‘Learning to write’ INTERIOR. Enterprise: Picard walking across the bridge “is a ridiculous thing to do,” he says.
“It’s fun with life, and the more you can direct it, the more natural return points it has. What ignited my career was being a trainee on DS9.
This is not the first time that Bernardin has seen these science fiction returns.
“Right now I’m working on a Ron Moore show – I’ve been a Battlestar Galactica fan from the jump. Covering him as a journalist, then as a podcaster – working with him now and throwing ideas at him that he may or may not use as a writer, being in a room with Ron Moore is the dream of dreams.
Bernardin says this is a case where the work is inspiring in the moment.
“It’s putting fuel in the tank that I burn right away. Cold fusion.”
He says that while the pandemic was a personal and global toll, the professional writer in him was rising like a phoenix.
“It was all this awful, weird personal experience, and all the reasons the lockdown is awful, all of those things. Professionally it was great. Three or four writers’ rooms in those years – something that probably wasn’t possible before,” he says.
“As we begin to return to normal, there is still some strange weather with the geography of Los Angeles. ‘How long will it take to drive 10 miles – one hour? No. Zoom,” he said.
“I worked on a video game based in the Bay Area. I can’t move to the Bay Area for four months, but I can step in three days a week from home. I can do it while (working) in another writer’s room. (It can cause) neural implosions – but I can do both.
A return to normalcy and the old-fashioned handshake is what’s happening at Northern FanCon in Prince George in two weeks. Bernardin expects, like previous years on the panels, to create/create an old school TV episode and more.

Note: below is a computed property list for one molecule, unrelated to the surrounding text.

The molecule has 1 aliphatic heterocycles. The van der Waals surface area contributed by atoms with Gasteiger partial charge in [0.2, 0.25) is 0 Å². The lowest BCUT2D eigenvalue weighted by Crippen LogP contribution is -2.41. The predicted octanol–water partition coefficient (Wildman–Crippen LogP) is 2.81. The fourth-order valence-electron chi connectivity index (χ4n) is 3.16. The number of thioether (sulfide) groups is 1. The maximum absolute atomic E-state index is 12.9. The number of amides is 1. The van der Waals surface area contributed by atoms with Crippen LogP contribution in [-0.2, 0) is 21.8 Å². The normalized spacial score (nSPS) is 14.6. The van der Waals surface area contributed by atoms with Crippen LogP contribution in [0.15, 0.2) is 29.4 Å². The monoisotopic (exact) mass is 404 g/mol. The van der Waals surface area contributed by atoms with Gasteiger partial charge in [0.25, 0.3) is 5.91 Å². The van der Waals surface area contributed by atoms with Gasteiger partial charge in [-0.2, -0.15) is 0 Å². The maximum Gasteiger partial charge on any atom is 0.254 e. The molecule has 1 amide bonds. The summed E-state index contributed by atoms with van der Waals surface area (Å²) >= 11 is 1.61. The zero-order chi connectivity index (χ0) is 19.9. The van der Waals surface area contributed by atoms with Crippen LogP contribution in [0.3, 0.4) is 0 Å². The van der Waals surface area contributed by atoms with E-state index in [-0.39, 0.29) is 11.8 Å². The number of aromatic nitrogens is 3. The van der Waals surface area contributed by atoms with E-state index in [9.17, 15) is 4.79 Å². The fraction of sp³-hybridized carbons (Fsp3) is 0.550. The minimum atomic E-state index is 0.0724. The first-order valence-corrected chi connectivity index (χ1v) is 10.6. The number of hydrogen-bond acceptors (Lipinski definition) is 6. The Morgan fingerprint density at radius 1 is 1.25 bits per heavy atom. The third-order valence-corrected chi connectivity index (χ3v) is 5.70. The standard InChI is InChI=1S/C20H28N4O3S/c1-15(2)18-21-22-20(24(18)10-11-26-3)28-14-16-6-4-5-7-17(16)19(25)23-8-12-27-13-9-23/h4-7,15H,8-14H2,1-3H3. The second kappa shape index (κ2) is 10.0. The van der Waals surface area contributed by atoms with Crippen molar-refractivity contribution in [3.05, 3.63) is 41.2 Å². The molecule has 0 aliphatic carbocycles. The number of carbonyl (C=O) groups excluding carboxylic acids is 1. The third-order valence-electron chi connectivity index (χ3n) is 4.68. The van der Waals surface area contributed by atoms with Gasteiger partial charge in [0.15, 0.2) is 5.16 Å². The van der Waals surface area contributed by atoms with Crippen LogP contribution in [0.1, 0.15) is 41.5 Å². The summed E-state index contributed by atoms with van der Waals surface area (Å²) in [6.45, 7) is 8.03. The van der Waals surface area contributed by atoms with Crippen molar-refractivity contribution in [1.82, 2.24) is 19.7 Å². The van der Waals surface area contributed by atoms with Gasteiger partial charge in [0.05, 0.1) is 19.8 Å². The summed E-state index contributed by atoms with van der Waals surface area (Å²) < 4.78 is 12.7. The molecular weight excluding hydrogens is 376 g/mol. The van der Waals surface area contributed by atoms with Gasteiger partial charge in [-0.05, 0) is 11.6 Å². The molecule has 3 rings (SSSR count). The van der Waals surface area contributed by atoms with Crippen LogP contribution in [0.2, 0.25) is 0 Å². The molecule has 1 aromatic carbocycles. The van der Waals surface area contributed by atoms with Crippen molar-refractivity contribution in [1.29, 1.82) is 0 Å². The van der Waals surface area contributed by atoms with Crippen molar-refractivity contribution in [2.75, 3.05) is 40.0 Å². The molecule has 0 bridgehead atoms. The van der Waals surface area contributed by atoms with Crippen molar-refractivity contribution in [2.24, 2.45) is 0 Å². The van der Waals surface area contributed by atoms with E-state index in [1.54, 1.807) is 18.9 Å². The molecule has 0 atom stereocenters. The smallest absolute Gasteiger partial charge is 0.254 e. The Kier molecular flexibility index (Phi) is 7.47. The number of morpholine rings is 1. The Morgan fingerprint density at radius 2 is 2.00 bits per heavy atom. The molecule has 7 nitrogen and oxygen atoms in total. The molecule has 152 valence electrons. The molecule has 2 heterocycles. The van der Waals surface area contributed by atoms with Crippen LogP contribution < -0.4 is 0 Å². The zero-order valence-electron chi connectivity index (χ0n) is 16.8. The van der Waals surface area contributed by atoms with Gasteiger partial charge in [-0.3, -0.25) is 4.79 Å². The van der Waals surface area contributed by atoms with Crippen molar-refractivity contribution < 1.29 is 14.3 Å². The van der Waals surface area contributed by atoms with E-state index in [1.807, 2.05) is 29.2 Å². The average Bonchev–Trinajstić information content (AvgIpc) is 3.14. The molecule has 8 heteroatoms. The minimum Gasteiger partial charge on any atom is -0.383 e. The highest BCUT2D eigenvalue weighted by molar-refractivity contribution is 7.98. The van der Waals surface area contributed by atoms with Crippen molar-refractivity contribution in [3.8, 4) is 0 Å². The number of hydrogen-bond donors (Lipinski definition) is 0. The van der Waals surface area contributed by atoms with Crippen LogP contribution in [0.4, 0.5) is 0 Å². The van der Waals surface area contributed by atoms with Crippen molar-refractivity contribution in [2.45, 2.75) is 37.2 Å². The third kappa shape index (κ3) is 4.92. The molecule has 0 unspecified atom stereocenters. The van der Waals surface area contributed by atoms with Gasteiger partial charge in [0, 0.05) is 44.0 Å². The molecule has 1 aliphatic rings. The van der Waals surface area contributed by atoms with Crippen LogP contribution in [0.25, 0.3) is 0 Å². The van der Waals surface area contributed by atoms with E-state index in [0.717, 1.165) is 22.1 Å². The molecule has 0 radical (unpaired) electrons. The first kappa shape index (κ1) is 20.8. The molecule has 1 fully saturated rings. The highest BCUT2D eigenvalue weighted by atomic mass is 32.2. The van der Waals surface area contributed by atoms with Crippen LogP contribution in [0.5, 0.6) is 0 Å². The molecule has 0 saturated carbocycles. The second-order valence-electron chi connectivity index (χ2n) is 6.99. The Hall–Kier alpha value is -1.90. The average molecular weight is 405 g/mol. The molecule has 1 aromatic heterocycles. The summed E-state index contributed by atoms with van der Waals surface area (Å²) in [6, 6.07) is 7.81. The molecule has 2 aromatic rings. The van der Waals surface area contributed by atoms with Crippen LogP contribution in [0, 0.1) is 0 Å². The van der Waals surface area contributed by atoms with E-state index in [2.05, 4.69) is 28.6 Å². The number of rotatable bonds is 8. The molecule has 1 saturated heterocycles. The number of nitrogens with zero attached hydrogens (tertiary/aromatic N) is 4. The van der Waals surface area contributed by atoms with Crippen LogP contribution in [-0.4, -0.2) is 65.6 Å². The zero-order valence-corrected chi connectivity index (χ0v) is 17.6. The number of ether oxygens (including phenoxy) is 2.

“One thing I’ve started doing is a workshop. Let’s break down an episode – let’s go to the writer’s room. A year was a Knight Rider episode, another year has been A team. All of us in the room (Convention), generate an episode. “What does Michael Knight want, what two things is KITT going to skip,” I put it on a whiteboard and show the process. That’s what he is.”
For those looking for a live podcast during Northern FanCon, Bernardin says that’s likely in the cards as well. Traditionally, when Fatman Beyond isn’t available, another Dark Knight podcast is waiting backstage.
“I’ll probably do another ‘Blackman Beyond’ in Prince George.”
For writers and creators – one thing Bernardin has certainly learned from the man who plays Silent Bob – is to strive to be anything but silent.
“One thing I’ve learned next to Kevin for almost a decade now – is the ability to just talk to people. Let’s have a chat – and film the (stuff) for an hour and hope it’s fun .
These conversations and connections are why people attend Conventions, or Cons as they are called.
“The reason we go to Cons is to be around people who like the same things we do. If it’s someone who loves and supports my work, I want to thank them. I want to shake their hands. It’s polite.
Bernardin will be at Northern FanCon in Prince George, BC from May 13-15.
Grab some corn – and catch/listen to the full conversation with Marc and editor Rob here: